PHYSICAL OCEANOGRAPHY OCP 6050
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This 13 page Class Notes was uploaded by Dr. Estrella Hessel on Friday September 18, 2015. The Class Notes belongs to OCP 6050 at University of Florida taught by Valle-Levinson in Fall. Since its upload, it has received 24 views. For similar materials see /class/206651/ocp-6050-university-of-florida in Physical Oceanography at University of Florida.
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Date Created: 09/18/15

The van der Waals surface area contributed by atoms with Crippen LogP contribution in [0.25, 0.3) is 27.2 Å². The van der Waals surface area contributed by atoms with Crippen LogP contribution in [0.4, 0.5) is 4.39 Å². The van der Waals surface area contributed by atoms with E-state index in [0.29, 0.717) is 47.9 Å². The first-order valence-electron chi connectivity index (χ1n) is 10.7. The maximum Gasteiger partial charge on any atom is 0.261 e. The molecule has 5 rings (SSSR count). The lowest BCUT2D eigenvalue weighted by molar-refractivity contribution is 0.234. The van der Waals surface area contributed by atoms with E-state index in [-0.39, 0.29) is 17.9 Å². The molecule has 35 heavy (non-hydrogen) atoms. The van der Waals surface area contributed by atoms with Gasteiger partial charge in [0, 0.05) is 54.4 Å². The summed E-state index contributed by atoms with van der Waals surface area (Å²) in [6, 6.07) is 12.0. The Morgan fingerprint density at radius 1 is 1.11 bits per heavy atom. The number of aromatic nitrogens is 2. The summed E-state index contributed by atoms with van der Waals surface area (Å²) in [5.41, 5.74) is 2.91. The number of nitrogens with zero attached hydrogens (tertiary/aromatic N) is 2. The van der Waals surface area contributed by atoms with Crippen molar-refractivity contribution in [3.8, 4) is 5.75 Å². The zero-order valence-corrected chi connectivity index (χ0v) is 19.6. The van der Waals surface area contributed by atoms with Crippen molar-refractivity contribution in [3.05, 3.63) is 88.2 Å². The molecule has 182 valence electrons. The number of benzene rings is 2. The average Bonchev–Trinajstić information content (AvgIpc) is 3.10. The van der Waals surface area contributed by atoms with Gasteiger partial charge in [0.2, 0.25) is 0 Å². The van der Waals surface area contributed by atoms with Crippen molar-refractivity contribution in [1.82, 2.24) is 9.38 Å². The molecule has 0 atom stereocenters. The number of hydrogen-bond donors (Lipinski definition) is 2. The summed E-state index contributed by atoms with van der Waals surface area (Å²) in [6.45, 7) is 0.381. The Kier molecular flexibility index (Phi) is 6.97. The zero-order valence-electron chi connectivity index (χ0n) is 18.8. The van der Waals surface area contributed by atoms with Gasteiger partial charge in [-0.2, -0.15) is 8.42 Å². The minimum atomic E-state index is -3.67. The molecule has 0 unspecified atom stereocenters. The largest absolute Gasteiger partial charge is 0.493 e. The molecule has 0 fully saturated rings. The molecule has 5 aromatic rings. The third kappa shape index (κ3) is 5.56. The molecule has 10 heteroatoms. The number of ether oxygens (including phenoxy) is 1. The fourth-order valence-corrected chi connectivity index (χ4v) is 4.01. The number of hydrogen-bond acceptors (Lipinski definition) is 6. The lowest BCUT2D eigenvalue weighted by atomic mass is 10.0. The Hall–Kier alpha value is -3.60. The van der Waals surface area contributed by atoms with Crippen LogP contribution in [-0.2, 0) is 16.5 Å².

Lecture 3 Properties of Sea Water In this section we will discuss the properties of sea water The properties of sea water include the pressure p temperature T salinity S density 9 sound velocity heat capacity optical characteristics and compressibility All are important to various aspects of physical oceanographers This part of oceanography is very strictly defined Probably more so than any part of the eld you will encounter Many properties are strictly defined by an international body called International Association for the Physical Sciences of the OceanIAPSO Typical ranges of T S p and sound velocity in the ocean will be discussed later Many of the physical chemical studies that have lead to the standard equations were limited to the typical ranges found in the open ocean One should always check when working in unusual environments that the tables are appropriate TEMPERATURE A typical temperature profile in the ocean shows maximum values at the surface that decrease with depth Fig 1 In high latitudes like in the Arctic and around Antarctica the temperature changes little with depth The maximum vertical variations are usually seen in the tropics where strong thermoclines can be identified The thermocline is a region not only one given depth but a range of depths where temperature changes most rapidly How do we measure temperature Methods range from the mercury thermometer to platinum resistance thermometers and thermistors Most conductivitytemperaturedepth CTD systems Fig 2 have a highly accurate platinum resistant sometimes matched with a fast response thermistor sensor Reversing mercury thermometers and digital thermometers are used for ultimate calibration that connects the field instrument to the nationalintemational standards The Celsius temperature T is the difference between the thermodynamic temperature To and the temperature To 27315K Temperature is measured using the International Temperature Scale established in 1990 ITS90 Previous to 1990 temperature measurements were made using the IPTS68 scale With this change the Joint Panel on Oceanographic Tables and Standards recommended that the following conversion be used for oceanographic measurements T68 100024 T90 1 This is an important conversion because the computation of practical salinity PSS78 and density EOS80 requires use of the IPTS68 scale but temperature measurements are made with the ITS90 scale The temperature differences between the two scales ranges from 0002 at 10C to 0010 at 40C As was noted in a 1991 Unesco report the main effect will be on salinity calculations with a lesser effect on density calculations and essentially no effect on other properties A typical crosssection along the ocean from north to south reveals the warmest waters located near the equator at a relatively thin layer Fig 3 Most of the ocean features cold water lt 4 C Again a strong thermocline is usually found in tropical latitudes These thermoclines exhibit strong seasonal variability in temperate latitudes Fig 4 Summer months feature the shallowest thermocline which deepens from autumn cooling and wind forcing increase Late in winter the thermocline is practically nonexistent and begins to develop again in the spring when heating increases and wind forcing tends to decrease These midlatitudes also show great seasonal variability in surface temperature animation of Fig 5 This is most evident over the western part of the oceans as the surface current systems throughout the ocean move warm tropical waters to the north This process continues in winter but the cold air masses that move from land to the ocean cool down the ocean very rapidly PRESSURE The great depths of the ocean impart considerable pressure on the water and the instruments we lower into it Pressure is defined as the force per unit area resulting from the water overlying a specific point The units are Nm2 l Pascal 10395 bar 10 dyne cm39z Pressure is usually measured with a strain gauge transducer When working in shallow waters the wire out can be used to approximate depth but care must be taken to know the angle of the wire in the water Quite often we measure pressure but report it as depth assuming that l m depth equals about 1 decibar or 10quot Pa The total hydrostatic pressure at any location is I P2 pz g dz 2 4 Figure 6 illustrates hydrostatic pressure for different water column Given a water density of 1020 kg m39z a depth increment of l m and letting g 98 m s392 yields a pressure of 102 X 104 Pa Pressure sensors are calibrated by checking the wire out depth to pressure reported on deck and by sending to calibration service who will calibrate it using a dead weight tester An error of 25 dbar causes a 0001 error in the salinity calculation Consider what the errors are in the depth measurement caused by ship roll and other motion of a sensor suspended by a wire sometimes miles long DEPTH Depth is the linear distance in the vertical to a point below the surface Units m We often assume 1 m l decibar 104 Pascal SALINITY A DETERMINED QUANTITY Salinity was originally de ned as quotthe salinity of a sample of sea water represents the total mass of solid material dissolved in a sample of sea water divided by the mass of this sample when all the carbonate has been converted into oxide the bromine and iodine replaced by chlorine and all organic matter completely oxidizedquot Sorensen and Knudsen date With the development of conductivity sensors and the need for more accurate and comparable salinity measurements two new de nitions were developed They are the absolute and practical salinity The absolute salinity is defined as follows quotAbsolute Salinity is de ned as the ratio of the mass of dissolved material in sea water to the mass of sea water In practice this quantity cannot be measured directly and a Practical Salinity is de ned for reporting oceanographic observations Reference Practical salinity is de ned as The Practical Salinity symbol S of a sample of sea water is defined in terms of the ratio K15 electrical conductivity of the sea water sample at the temperature of 15C and the pressure of one standard atmosphere to that of a potassium chloride KCL solution in which the mass fraction of KCl is 324356 x 10393 at the same temperature and pressure The K15 value exactly equal to 1 corresponds by de nition to a Practical Salinity exactly equal to 35 The practical salinity is defined in terms of the ratio of K15 by the following equation 12 32 2 52 S a0 alKls a2K15 a3K15 a4K15 asKls where a0 00080 a1 1692 a2 253851 a3 140941 a4 70261 a5 27080 21ai 35000 This equation is good for 2 lt S lt 42 salinity in full and not salinity However once all r 39 of has J Fr after a suf cient lapse of time or when it becomes quite clear from the text that practical salinity is concerned it will be quite acceptable to speak simply of salinity This quantity has only one symbol S and for considerable time it should be called practical 3 Salinity has become a very simple quantity to determine however the measuring devices CTDs must be frequently checked and calibrated Simple calibrations to check for drift and other offsets should be done daily while calibrations done by professional groups should be done yearly Typical profiles of salinity in the open ocean at di erent latitudes are shown in Figure 7a In high latitudes the freshwater from rivers or ice thawing produces a profile with minimum salinity at the surface and increasing values with depth In temperate latitudes water vapor loss produces highest salinity at the surface that decreases with depth down to 1000 m and then changes little according to different major water masses The highest surface salinity in the open ocean is observed at the subtropical latitudes where intense solar radiation and steady winds produce large evaporation rates that concentrate salinity Similarly to temperate latitudes the salinity profile at subtropical latitudes shows decreasing salinity down to 1000 m and little change below that depth A crosssection from north to south in the ocean Fig 7b shows the different water masses with different salinities that are re ect the typical pro les A global distribution of surface salinity Fig 8 offers a good idea on where evaporation processes dominate over precipitation namely in the tropics and where precipitation overwhelms evaporation ie tropics and high latitudes This is also re ected by the latitudinal distribution of surface salinity along a meridian or line of longitude and the difference between evaporation and precipitation Fig 9 Density and Speci c Volume A typical profile of seawater density shows increasing values regardless of where you are in the ocean Fig 10 This makes sense because you cannot have a situation of heavy water over light water as it represents an unstable situation that quickly reverses to stable In the open ocean the density profile closely resembles that of temperature but in coastal waters in uenced by freshwater the density profile will be more similar to that of salinity Seawater density is determined using the Equation of State EOS80 This equation was developed after the redefinition of salinity EOS80 is a lengthy polynomial expression The code is available in the reference reports listed or from most oceanographic institutions computer centers Speci c volume is defined as VS TP VS T 01 PKS T 41 Density is defined as 1 2 pS T 0 1vS T 0 A BS CS DS2 where 3 2 3 KS Tp E FS GS H IS JS2p MNSp2 The coefficients A through N are temperaturerelated coef cients Salinity is in PSS78 scale Temperature is in OC Pressure is in bars Density 9 is in kg m393 Speci c volume 1 is in m3 kg39l Density and Speci c Volume Steric Anomalies Since density in the ocean varies little is convenient to de ne density and specific volume anomalies The density anomaly is defined as YS Tp PSTp1000 kgm3 and speci c volume or steric anomaly is de ned as 55 T P VS T P 39 V35 0 P Inakg Note that while gamma is simply scaled against 1000 kg m393 the speci c volume anomaly is scaled against a standard sea water of observed salinity and pressure but zero temperature Until recently the term a speci c gravity anomaly quotsigmatquot was used as a similar anomaly Because it was based on the older methods of determining density its relation to the new density measurements are at 103ppm 1 where pm is the maximum density of pure water that was at the time accepted to be 1 gcm3 Since the new density is expressed as shown in the previous equations the relation between the old and new density anomalies are 7 103 pm at pm 1000 Using the new standards for maximum density of ocean water the relation is y 0999975 01 0025 Thus y is consistently 0025 kg m393 lighter than 0 t They cannot be used interchangeably and the difference must be accounted for The difference between steric anomalies calculated using the old and new density formula are insignificant and geostrophic calculation as will be carried out later in the course are not affected by the differences Freezing point of seawater The freezing point of seawater is defined as UNESCO Report No 28 1978 3 2 T aOSalS 2 f a25 bp where do 00575 a1 1710523x10393 a2 2154996x10quot39 and b 753x10quot39 Sis the salinity andp is the pressure in decibars At S 40 andp 500 Tf 2588567 C Figure 12 shows the freezing point of seawater and the temperature of maximum density on a T S plot Note that at low salinities the water acquires its maximum density before it freezes Therefore the water column is tumed over before freezing In contrast at high salinities lt 247 water freezes before it acquires its maximum density and therefore the water column tends to remain strati ed as it freezes TS Plots TS plots were developed by HellandHansen 1918 as a way to meaningfully plot oceanographic data This came about when observations made clear that ocean waters had distinctive temperature and salinity characteristics that were not dependent on depth They were finding that characteristic water masses were formed in various parts of the ocean and owing to other parts along density surfaces in the ocean The T S plot Fig 13 was well suited to demonstrate the types of water masses at any location The T S plot is an excellent way to conceptually visualize the structure of ocean waters and the manner in which they mix The T S plot is a useful way to examine the vertical T and S properties of a location in the ocean The plot in which we look at the ocean in T S space also shows the relationship of T and S to density or steric values TEMPERATURE SALINITY AND PRESSURE EFFECTS ON DENSITY The vertical stability of the ocean depends on the vertical gradient of temperature salinity and pressure The effect of temperature pressure and salinity on density are called the volumetric coef cients They are as follows Coefficient of Thermal Expansion 16p a p6T Coefficient of Saline Contraction Adiabatic Lapse Rate where T is the absolute temperature and Cp is the specific heat of seawater Figure 14 shows the variation of the thermal and haline contraction coefficients over ranges of temperature and salinity Density increases about 80 sigmat units for each 1 unit of salinity increase Density decreases by about 2 sigmat units for each one degree increase in temperature Note that at low temperatures and low salinities temperature has little effect on density while salinity changes stay approximately the same throughout the normal salinity and temperature ranges POTENTIAL TEMPERATURE and ADIABATIC ADJUSTMENT While potential temperature is defined classically as the temperature a parcel of seawater would have if it was raised to the surface with no change in salinity A more strict definition would be quot the potential temperature can be defined as the temperature resulting from an adiabatic displacement to a reference pressure pI that may be greater or less than the initial pressure p quotUNESCO Report 44 The potential temperature can be computed from the adiabatic lapse rate using the following equation P1 esTpp T frsT pdp P where STSp I an adiabat The complete equation numerical code is given in UNESCO Report 44 If you are looking at water that is moving over considerable depths ranges you may want to eliminate the effect of adiabatic heating and cooling Then we use ya pS 00 1000 Figure 15 shows an example of a station in an oceanic trench DENSITY RATIO The coefficients we just discussed are important especially in coastal environments or when considering the causes of stratification or destratification or in the interleaving of different water masses By examining the vertical temperature and salinity gradients we can determine whether the temperature or salinity gradient is most important in stratification The density ratio R expresses the relative importance of thermal expansion and haline contraction and is defined as the following R dTdp p 3 IEdz Exercise An example of the use of RF is shown in the following table Depth Temp Salinity Depth Temp Salinity 0 20 25 0 20 3 5 5 19 28 5 17 34 9 10 1 8 3 1 10 14 34 8 15 17 3 4 15 1 1 3 4 7 The data set on the left is from an inshore area where salinity is decreased because of river ow while offshore the river ow is unimportant but the water column is vertically stratified Determine the vertical temperature and salinity gradients obtain approximate values for ac and 3 and determine Rp for each station Vertical Stability and the Buoyancy Brunt Viiis il i Frequency The vertical stability of the water column is an important parameter relevant to many aspects of oceanography Stability was originally de ned by Hesselberg and Sverdrup as IT 1539 3E pg2a I B N2 dp dp where g is the acceleration of gravity and E 1p dpdz E is the stability parameter simply expressing the vertical salinity gradient N is called the Buoyancy or Brunt Vais il i Frequency and vertical stability is proportional to the square of it The Buoyancy or Brunt Vaisala Frequency is the natural frequency of oscillation a water parcel would have if raised or lowered from its rest position to denser or lighter waters below or above A simpli ed expression forN is 161 N gpaz Frequency NZT and period 2 N Speci c Heat The speci c heat of seawater Cp is the amount of heat required to increase the temperature of one kilogram of seawater one degree C at constant pressure Cp is a function of S T and p and the units are J kg C391 In normal oceanic conditions Cp increases with T and decreases with S and P The equation for Cp is i 2 CpST0 Cp0T0 AS BS where CPOT0 C0 CIT CZT2 C3T3 C4T4 The coefficients are given in the UNESCO report 44 The pressure dependence of Cp is computed from the expression T 6p 6T2 where V is the speci c volume T the absolute temperature and p the pressure The solution of this and the equation for the fully T S and p depended Cp is given in the UNESCO Report 44 Sound Sound energy unlike light energy is transmitted quite efficiently through seawater Because of this sound is used both actively and passively in oceanography The thermodynamic form of the sound speed equation is as follows 1 a 62 617 where c is the sound speed rho is the density of sea water p is pressure and eta is the entropy A simpler engineering formula is as follows ccstzcoa0T 1050T 102y0T 18250S 3560T 18S 3S60z Where c0 1493 050 30 30 006 yo 04 50 12 60 001 000164 Or an even more simple equation is c 1449 46T 055T2 14S 35 0017D mS Sound velocity varies about 4 ms for each degree change in temperature about 14 ms for each unit change in salinity and about 17 ms for each 1000 m of depth Typical sound pro les are shown in Figure 16 Misc 2D and 3D measurements Time Dependence X Y and Z constant and time varies tide gauge anchor station beach station X and Y constant Z varies and time varies anchor station or mooring with more than one sensor at different depths Multiple X Y and Z and time varying many mooring or array ships or satellite Data De nition All data must be located in space and time Space is latitude longitude and depth Routinely we use GPS and echo sounders for these measurements Time is UCT Universal Coordinated Time but we us GMT in practice Always note the time zone and whether you are using local and or daylight time or not It is best to note the time difference from UCT for clarity For plotting data it is usually easiest to go to a numerical time system That is usually referred to as Julian date However there are the following differences Julian date number of days since a specific fixed time military Julian days since 1900 Year day is the simple day of the year from 1 to 365 Scales of Temporal Variability Diumal 24h daily heating and cooling cycle sea breeze Storm cycle 3 14 days winter storms jet stream variability Springneap tidal cycle 14 days Seasons several months movement of ITCZ Monsoon annual cycle Annual cycle ENSO 7 10 years Solar 21 year and TIDAL Temporal Variability and the Thermoclines Most of the global ocean remains stratifred to some degree throughout the year because mixing forces do not overcome buoyancy forces In coastal waters and higher latitudes this may not be the case because of additional mixing forces Figure xx Shows a schematic of the seasonal progression of the thermocline Note that surface heating causes the surface layer to become lighter gain buoyancy and thus restricts the downward penetration of heat With the coming of fall wind mixing and cooling cause the warmer surface waters to mix downward The result is a deepening thermocline in the fall and a maximum heat ux in the fall at depth rather than in the summer A look at the whole ocean shows the seasonal thermocline and the main thermocline The main thermocline represents the boundary between the surface waters formed in the subtropics and tropics and the deeper waters formed in high latitudes such as NADW Measurements and Errors Since observations are so very important to our science and whether we are making them ourselves or use exiting data we must understand the principles of measurement and errors associated with measurement Some defrnitions Determination a direct measurement such as length weight temperature Estimation calculated from knowledge of determined variables Ie Salinity ftcp Now to talk a bit about statistics of measurements As the VG shows there is accuracy and precision Accuracy Difference between the determination or estimation and the TRUE VALUE This is why we calibrate The accuracy will be as good as the calibration Precision the r J quot quotquot ofthe The 139 between one result and others The random error By taking additional samples we can improve the precision This has nothing to do with accuracy Systematic error effects results because of basic fault with method causing values to consistently differ from true value Calibration can determine the systematic error The basic properties of seawater are one of the few things in the ocean that can be measured easily and with great accuracy There are international standards and agreed upon procedures These data are routinely exchanged thus there is a great need to assure the data are of the highest quality Also since many of the parameters are watched over long times to note global change 12 effects the measurement must be reliably made Reference Documents quotProcessing of Oceanographic Station Dataquot 1991 JPOTS editorial panel Unesco Paris 138 PP quotBackground papers and supporting data on the International Equation of State of Seawater 1980quot Technical Papers in Marine Science N0 38 quotAlgorithms for computation of fundamental properties of seawaterquot UNESCO Technical Papers in Marine Science No44 quotThe International System of Units S1 in Oceanographyquot UNESCO Technical Papers in Marine Science N0 45 quotThe acquisition calibration and analysis of CTD dataquot Unesco technical papers in marine science N0 54 You can order these from Division of Marine Sciences UNESCO Place de Fontenoy 75700 Paris FRANCE